The much better question - as you so rightly say - is by what mechanism does having excess weight lead to higher risk? Insulin resistance? high bp? lower lung capacity through a more sedentary lifestyle? Metabolic syndrome? the list is a long one.
     
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  8. LucySW

    LucySW Type 1 · Well-Known Member

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    Re deaths in Germany & everywhere, remember they reflect infection 3-5 weeks previously. So for the moment they will continue to get worse everywhere. They won’t lessen off till 5 weeks after lockdown.

    Lucy
     
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  9. zand

    zand Type 2 · Expert

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    This post is for fellow T2s who are obese with massive IR high BP and mild asthma and are over 60...just like me . I got through the virus. At first I didn't know what it was until I got ever drier. It was the dryness that made breathing difficult. I am still sore from all the coughing but I am also still here. Statistics don't mean a thing on an individual level. We are all individuals.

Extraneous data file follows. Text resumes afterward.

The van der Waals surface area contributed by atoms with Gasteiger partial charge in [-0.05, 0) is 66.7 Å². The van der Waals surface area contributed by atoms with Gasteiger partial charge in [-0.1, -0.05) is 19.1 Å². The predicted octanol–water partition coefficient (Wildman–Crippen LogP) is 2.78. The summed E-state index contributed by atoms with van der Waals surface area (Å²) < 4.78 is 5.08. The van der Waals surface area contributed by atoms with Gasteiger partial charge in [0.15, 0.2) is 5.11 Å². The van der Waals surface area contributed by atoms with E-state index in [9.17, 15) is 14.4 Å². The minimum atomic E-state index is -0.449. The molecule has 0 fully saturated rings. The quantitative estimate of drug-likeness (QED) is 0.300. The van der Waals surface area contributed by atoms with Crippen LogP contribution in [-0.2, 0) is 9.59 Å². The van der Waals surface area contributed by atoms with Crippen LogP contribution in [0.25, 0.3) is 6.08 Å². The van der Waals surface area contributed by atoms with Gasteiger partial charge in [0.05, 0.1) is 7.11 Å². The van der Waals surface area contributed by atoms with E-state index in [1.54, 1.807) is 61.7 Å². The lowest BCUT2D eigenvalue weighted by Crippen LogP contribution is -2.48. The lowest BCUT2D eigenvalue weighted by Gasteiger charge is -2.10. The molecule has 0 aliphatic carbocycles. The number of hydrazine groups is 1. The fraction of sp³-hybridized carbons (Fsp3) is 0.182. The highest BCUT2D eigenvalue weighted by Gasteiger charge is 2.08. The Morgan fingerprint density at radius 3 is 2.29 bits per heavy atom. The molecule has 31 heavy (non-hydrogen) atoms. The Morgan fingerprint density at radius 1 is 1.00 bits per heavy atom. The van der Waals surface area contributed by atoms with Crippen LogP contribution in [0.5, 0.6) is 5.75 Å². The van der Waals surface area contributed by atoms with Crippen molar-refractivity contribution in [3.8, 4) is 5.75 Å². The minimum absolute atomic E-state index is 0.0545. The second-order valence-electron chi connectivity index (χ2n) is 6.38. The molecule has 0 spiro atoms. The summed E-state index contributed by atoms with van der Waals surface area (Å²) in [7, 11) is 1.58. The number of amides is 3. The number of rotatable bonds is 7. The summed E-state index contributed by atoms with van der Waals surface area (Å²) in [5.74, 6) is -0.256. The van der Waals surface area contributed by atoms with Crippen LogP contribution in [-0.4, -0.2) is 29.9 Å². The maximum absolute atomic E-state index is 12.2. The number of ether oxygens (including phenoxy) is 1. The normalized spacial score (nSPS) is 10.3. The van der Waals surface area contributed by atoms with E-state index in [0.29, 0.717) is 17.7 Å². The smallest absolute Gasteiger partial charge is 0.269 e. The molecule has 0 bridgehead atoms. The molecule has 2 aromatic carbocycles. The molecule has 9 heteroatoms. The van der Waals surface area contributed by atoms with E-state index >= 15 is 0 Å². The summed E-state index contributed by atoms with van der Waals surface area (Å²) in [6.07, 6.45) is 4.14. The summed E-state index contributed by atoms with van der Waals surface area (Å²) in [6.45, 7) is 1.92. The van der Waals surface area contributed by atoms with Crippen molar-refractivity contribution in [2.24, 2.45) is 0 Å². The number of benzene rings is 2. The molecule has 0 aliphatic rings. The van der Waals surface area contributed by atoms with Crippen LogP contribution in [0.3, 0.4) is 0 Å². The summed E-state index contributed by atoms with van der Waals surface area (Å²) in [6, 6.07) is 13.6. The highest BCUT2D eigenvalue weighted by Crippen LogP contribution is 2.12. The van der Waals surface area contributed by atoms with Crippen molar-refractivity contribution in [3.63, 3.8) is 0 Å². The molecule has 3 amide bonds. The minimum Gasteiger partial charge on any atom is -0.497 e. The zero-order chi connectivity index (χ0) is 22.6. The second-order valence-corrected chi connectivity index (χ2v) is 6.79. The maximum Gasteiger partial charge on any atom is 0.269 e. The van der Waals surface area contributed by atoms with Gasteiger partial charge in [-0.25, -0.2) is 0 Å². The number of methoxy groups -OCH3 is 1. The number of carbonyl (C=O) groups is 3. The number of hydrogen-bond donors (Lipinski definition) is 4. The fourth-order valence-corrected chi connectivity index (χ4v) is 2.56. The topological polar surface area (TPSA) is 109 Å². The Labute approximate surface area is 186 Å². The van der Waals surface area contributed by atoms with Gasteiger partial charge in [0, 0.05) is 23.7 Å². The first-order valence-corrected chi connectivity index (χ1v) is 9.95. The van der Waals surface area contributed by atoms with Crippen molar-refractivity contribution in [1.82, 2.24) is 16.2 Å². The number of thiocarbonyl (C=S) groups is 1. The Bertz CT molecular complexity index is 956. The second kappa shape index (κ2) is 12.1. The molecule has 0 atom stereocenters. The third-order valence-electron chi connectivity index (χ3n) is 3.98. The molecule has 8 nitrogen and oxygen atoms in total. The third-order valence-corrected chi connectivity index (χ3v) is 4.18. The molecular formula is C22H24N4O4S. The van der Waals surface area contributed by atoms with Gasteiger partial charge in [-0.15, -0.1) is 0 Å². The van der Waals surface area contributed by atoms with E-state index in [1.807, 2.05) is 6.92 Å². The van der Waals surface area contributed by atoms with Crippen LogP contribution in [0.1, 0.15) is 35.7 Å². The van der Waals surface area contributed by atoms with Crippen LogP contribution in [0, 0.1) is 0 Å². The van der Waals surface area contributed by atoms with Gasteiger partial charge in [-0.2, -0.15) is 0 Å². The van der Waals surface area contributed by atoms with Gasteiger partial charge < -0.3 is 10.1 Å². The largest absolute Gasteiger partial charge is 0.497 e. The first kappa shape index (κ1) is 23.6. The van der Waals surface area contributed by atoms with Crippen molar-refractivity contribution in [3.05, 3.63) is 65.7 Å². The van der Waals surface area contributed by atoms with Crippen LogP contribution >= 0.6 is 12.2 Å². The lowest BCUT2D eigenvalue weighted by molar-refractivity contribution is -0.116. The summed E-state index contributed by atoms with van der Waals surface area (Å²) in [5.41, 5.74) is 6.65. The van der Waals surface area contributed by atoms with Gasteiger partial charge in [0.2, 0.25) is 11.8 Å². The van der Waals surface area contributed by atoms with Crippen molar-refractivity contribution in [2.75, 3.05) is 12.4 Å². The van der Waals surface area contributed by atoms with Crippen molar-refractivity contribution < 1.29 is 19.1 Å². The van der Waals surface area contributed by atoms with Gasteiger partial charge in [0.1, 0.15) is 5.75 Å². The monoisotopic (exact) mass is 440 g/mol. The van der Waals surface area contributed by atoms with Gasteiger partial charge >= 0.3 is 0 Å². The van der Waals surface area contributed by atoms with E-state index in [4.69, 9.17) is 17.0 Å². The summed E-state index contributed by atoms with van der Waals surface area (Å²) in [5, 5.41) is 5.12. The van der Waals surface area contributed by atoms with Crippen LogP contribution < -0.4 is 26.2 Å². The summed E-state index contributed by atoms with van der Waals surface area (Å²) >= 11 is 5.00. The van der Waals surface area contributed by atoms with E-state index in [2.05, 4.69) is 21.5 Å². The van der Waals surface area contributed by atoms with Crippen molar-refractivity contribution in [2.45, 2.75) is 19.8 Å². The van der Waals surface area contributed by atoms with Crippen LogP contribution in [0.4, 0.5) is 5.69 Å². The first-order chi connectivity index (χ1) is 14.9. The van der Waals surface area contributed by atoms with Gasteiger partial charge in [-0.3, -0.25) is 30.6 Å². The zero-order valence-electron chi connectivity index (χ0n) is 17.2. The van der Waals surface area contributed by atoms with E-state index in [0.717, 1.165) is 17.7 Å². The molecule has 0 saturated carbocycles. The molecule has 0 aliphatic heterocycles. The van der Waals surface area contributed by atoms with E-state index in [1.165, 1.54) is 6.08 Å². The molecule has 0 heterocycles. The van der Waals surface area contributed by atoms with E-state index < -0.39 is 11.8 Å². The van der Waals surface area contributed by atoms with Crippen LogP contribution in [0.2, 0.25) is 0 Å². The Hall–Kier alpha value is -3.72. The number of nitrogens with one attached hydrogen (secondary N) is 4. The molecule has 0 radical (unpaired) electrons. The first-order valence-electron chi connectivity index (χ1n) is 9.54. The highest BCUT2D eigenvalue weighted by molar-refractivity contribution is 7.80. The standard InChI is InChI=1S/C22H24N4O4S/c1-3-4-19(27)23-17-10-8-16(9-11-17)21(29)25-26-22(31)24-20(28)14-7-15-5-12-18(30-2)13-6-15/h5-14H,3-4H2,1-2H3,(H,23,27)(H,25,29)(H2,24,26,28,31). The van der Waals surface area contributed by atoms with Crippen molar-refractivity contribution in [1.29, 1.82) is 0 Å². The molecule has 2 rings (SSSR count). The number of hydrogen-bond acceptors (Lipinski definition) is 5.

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    #1269 zand, Apr 3, 2020 at 9:20 AM
    Last edited: Apr 3, 2020
  10. LucySW

    LucySW Type 1 · Well-Known Member

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    Bless you Zand.
     
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  11. KK123

    KK123 Type 1 · Well-Known Member

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    Oh dear, is that how you respond as if it's simply me being 'defensive'?, I have no reason to defend anything, I was merely pointing out your stereotyping.
     
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  12. lucylocket61

    lucylocket61 Type 2 · Well-Known Member

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    I see you have edited your post, but considering 65% of the UK population are considered overweight or above, I would expect those getting coronavirus to be overweight.
     
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  13. lucylocket61

    lucylocket61 Type 2 · Well-Known Member